(Nanowerk News) In nature, the skin of cephalopods (animals with tentacles attached to their heads) exhibits unsurpassed camouflage abilities. Their skin contains groups of pigments which can sense changing light conditions of the environment and adjust their appearance through the action of pigment cells. Despite its complex nature, this color-changing ability is fundamentally based on a mechanical mechanism in which pigment particles are folded or unfolded under the control of the radial muscles.
Inspired by this natural process, the research team led by Dr Jinyao TANG of the Department of Chemistry at the University of Hong Kong (HKU), developed a new wavelength-selective intelligent colloid system to achieve light-controlled multi-dimensional phase separation in collaboration. with scientists from Hong Kong University of Science and Technology and Xiamen University.
The team formed dynamic photochromic nanoclusters by mixing cyan, magenta and yellow microbeads, achieving photochromism on a macro scale. This macroscopic photochromism relies on light-induced vertical phase stratification in a mixture of active microbeads, resulting in an enrichment of colored microbeads that match the incident spectrum.
Unlike existing color-changing agents, this new batch of photochromic colloids relies on rearranging existing pigments rather than generating new chromophores. in place and, therefore, more reliable and programmable. Their findings provide a simple method for applications such as electronic inks, displays, and active optical camouflage, which are major breakthroughs in the field of active materials.
The results of the study were recently published in the journal Natural(“Photochromism of wavelength-selective colloid phase segregation”).
Self-propelled active particles are micro/nano particles that mimic the swimming direction of microorganisms in liquids. Recently, they have attracted significant attention in nanoscience and non-equilibrium physics and are being developed for potential biomedical applications. One of the main research goals of active particles is to develop medical micro and nano robots based on these particles for drug delivery and non-invasive surgery. However, the structure of the active particle is very simple, and the driving mechanism and perception of the environment are very limited.
In particular, the relatively simple size and structure of an individual micro/nano active particle limits the complexity of applying the function to its body. The challenge and key to realizing future applications is how to make active particles with intelligent characteristics despite their simple structure.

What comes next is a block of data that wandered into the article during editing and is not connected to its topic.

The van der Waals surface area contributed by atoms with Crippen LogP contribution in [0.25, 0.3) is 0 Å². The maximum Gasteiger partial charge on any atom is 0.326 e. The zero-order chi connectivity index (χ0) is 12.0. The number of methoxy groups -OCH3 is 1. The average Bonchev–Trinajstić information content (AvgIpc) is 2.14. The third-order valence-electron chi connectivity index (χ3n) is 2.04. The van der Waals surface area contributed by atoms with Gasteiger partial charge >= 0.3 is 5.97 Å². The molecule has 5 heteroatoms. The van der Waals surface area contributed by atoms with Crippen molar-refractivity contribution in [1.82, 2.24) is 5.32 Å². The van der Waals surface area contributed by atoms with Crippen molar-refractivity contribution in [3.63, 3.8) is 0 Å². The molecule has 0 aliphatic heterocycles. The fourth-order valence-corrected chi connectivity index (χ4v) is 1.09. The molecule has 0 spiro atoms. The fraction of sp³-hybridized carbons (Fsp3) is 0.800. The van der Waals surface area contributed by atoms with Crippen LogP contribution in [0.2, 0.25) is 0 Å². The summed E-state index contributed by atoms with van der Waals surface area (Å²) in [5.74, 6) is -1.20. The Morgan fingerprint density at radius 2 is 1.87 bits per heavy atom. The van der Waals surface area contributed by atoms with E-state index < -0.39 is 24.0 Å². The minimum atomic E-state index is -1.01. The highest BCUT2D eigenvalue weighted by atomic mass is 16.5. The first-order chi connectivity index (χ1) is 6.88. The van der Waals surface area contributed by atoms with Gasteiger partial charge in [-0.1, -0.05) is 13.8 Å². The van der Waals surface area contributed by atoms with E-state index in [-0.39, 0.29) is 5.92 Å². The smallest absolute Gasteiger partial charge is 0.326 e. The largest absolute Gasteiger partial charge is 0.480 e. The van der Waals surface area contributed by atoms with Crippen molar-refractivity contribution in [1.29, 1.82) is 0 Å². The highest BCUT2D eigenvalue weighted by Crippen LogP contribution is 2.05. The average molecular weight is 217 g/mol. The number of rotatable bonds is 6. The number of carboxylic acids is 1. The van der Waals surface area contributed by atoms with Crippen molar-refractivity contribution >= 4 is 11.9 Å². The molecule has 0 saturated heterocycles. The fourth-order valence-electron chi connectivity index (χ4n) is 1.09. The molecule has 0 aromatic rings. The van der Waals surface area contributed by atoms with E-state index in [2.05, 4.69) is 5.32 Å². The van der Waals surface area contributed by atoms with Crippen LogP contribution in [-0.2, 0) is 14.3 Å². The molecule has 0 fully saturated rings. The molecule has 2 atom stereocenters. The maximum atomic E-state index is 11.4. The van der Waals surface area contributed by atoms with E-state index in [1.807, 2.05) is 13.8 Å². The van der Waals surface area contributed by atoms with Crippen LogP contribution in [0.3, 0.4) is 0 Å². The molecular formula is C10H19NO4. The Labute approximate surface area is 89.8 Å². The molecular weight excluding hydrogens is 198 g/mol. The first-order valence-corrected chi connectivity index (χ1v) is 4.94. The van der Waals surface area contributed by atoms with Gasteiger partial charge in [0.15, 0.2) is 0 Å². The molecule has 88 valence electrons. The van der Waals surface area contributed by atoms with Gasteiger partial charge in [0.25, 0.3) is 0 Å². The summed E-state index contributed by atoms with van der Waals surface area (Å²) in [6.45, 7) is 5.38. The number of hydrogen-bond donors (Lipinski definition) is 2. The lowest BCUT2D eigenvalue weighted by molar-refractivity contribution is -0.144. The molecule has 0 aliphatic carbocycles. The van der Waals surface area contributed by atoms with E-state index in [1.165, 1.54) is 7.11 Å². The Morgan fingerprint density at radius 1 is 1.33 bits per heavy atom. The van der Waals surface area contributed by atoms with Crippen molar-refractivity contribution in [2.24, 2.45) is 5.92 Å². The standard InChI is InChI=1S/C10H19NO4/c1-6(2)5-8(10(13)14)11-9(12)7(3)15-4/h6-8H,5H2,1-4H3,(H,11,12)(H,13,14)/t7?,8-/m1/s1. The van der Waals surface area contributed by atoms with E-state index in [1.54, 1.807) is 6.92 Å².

Light-powered micro-swimmers, a type of self-propelled active particle, were recently developed for the purpose of creating controllable nanorobots, which offer potential for biomedical applications and functional novel materials because the swimmer’s activity, alignment directions, and interactions between the particles can be carried out by easy. modulated with incident light.
On the other hand, light not only induces photosensitive movements in microswimmers but also changes the effective interactions between particles. For example, photocatalytic reactions can alter local chemical gradient fields, which in turn affect the trajectories of neighboring particles through the diffusion-swimming effect, resulting in long-distance attractions or repulsions.
In this work, Tang’s team designed a simple wavelength-selective TiO22 active microbeads system based on their previous research on light-powered micro-swimmers. After photoexcitation, the redox reaction on TiO22 particles create a chemical gradient, which sets up the effective particle-particle interactions. That is, the particle-particle interaction can be controlled by combining incident light with different wavelengths and intensities. TiO2 microbeads with different photosensitive activities can be formed by selecting dye sensitization codes with different spectral characteristics. By mixing several identical TiO22 species of microbeads loaded with dyes of different absorption spectra and adjusting the spectrum of incident light, on-demand separation of particles is realized.
The aim of realizing particle phase segregation is to control the aggregation and dispersion of particles in liquids at the micro and macro levels. Effectively, it produces new photoresponsive inks by mixing microbeads with different photo sensitivities that might be applied to e-paper. The principle is similar to the pigment clusters in the skin of cephalopods which can sense light conditions in the environment and change the appearance of the surrounding pigment cells through appropriate actions.
‘The research findings have contributed significantly to advancing our knowledge of swarm intelligence in artificial active ingredients and have paved the way for designing innovative smart active ingredients. With this breakthrough, we anticipate the development of programmable photochromic inks that can be used in a variety of applications such as e-inks, display inks and even active optical camouflage inks,” concludes Dr Jinyao Tang.